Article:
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Shelton Mason County Journal
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October 16, 2014     Shelton Mason County Journal
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October 16, 2014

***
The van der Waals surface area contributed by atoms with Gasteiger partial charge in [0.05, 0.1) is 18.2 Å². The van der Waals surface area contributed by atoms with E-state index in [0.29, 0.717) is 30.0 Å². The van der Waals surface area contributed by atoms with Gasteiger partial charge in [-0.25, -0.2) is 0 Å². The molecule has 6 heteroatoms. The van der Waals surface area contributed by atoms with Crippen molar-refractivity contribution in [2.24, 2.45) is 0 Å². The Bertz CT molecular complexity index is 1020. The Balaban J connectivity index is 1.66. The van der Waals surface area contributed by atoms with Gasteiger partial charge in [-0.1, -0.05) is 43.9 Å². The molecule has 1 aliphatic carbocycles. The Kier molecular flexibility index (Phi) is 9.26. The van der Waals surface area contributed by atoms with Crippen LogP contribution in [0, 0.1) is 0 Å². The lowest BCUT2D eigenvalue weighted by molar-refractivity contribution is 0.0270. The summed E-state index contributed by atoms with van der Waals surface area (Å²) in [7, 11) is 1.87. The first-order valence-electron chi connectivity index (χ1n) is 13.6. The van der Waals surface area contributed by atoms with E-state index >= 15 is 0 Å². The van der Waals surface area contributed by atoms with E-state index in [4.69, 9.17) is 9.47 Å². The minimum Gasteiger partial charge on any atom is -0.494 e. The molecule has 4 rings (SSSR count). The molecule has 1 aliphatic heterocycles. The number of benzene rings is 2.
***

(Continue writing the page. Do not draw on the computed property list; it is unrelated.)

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il!!i !L i:ll It 2014 GENERAL ELECTION GUIDI: - 10TI-I CONGRESSIONAL DISTRICT U.S. REP. By GORDON WEEKS gordon@masoncoun com In his re-election bid, U.S. Congress- man Denny Heck (D-Olympia) faces Republican Joyce McDonald of Puyal- lup in the race to represent Washing- ton's 10th Congressional District. Heck, 62, served for almost 10 years in the state House of Representatives before being elected to Congress in No- vember 2012. He serves on the House Financial Services Committee. He is also a member of the Financial Insti- tutions and Consumer Credit Subcom- mittee, Oversight and Investigations Subcommittee and the Monetary Poli- cy and Trade Subcommittee. The country's biggest challenge is "jobs, jobs, jobs good jobs, family- wage jobs," he said. While unemployment rates are declining, middle-income wages are down, Heck said. Congress has to be less partisan to improve that situation, he said. "It's no secret that Congress is bro- ken.., we need to work mor6 collabora- tively," he said. Heck said his greatest accomplish- ment as a U.S. representative has been as the prime sponsor of the Reverse Mortgage Stabilization Act, which helps protect people who choose to use reverse mortgages. Heck stood next to President Barack Obama as the act was signed into law in August 2013. He points out that he reached across the aisle to co-sponsor the bill with a Republican, Mike Fitz- patrick of Pennsylvania. Heck is a Washington native who graduated from The Evergreen State Col- lege in 1973. Before being elected to the state House, Heck started several small businesses. He was among the original investors in Real Heck Networks, a digital entertainment com- pany. "I've had a won- derfully eclectic ca- reer," Heck said. "I've been in the public sector, and the non- profit sector ... and quite a bit of time in the private sector." Heck added, "I've McDonald had a 360-degree view of what is need- ed to solve problems." During his time in the state House, Heck was chosen as the majority leader before retiring in 1986. The Hecks have owned a cabin on Mason Lake for 20 years, which the congressman calls "a second home." "I hope people in Mason County know that I hold their issues close to my heart," he said. Heck said he is working on legisla- tion to make Puget Sound cleaner so the shellfish industry can thrive. He also takes credit for helping secure a $1.5 million federal transportation grant for Mason Transit Authority's Transit-Community Center, which is scheduled to open in February. McDonald, who's challenging Heck, AT A GLANCE: lOth Congressional District U.S. Representative Denny Heck Prefers Democratic Party Incumbent For more information, go to www.dennyheckforcongress.com or email denny@dennyheckforcongress.com Joyce McDonald Prefers Republican Party Challenger For more information, go to www.joycemcdonald.com or email joyce@joycemcdonald.com served in the state House of Represen- tatives from 1996 to 2000 and from 2002 to 2008. She has served on the Pierce County Council for six years and presides as its chairwoman. McDonald grew up in Scotland. She immigrated to the United States and became a naturalized citizen after mar- rying her husband, Gary, an American Vietnam War veteran and retired law enforcement officer. "I'm no longer a subject of the queen and I'm thankful for that," she said. During her five years in the House, McDonald served as the ranking mem- ber of the House Capital Budget Com- mittee from 2006 to 2008, assistant ranking member of the House Com- munity, Economic Development and Trade Committee from 2003 to 2008; as a member of the House Appropriations Committee and House Rules Commit- tee from 2003 to 2008; and as the rank- ing member of the House Juvenile Jus- tice and Family Law Committee from 2003 to 2004. McDonald said her greatest achieve- ment in the House was pushing a bill to prohibit text messaging while driving. She said she was quoted on the front page of the Wall Street Journal and got a call from Oprah Winfrey, "so it became a community theme across the country." McDonald said she was also instru- . mental in passing a state law outlaw- ing voyeurism. During McDonald's six years on the Pierce County Council, the county has created a flood control district to shore up the levees on the Puyallup River, where there's been serious flooding the past 10 years. The county has worked with the U.S. Army Corps of Engineers. "It was a challenge but we got it done," McDonald said. Adequately funding public educa- tion and making transportation im- provements are the biggest challenges facing the state, she said. On the campaign trail, people are saying they hope the economy im- .proves and more jobs are created, Mc- Donald said. The federal government should bet- ter support small businesses, she said. As for her differences with Heck, "I believe I'm much more fiscally respon- sible and fiscally conservative than he is," she said. areal Port of Shelton Commissione Krlsty Buck, Tom Wallitner, and Dick Taylor Mason County Commissioner Terri Jeffries PUD 3 Commissioner Linda Gott Shelton Mayor Gary Cmnce Port of Bremerton Commissioner Bremerton Mayor Patty Lent Secretary of State Kim Wyman Mason County Prosecutor Mike Dorcy Taylor Shellfish WA Federation of State Employees National Federation of Independent Businesses League of Education Voters Washington Council of Police and Sheriffs Association of WA Business t WA Affordable Housing Council For a complete list of endorsernen~ please visit www.votedrewmac.com In State Representative (R) 35th District, Position 2 Paid for by Committee to Elect Drew MacEwen (R), P.O. Box 651, Union, WA 98502 Tim Sheldon is dedicated to protecting the natural treasures of the 35 District that make this such a wonderful place to live... because this has always been his home.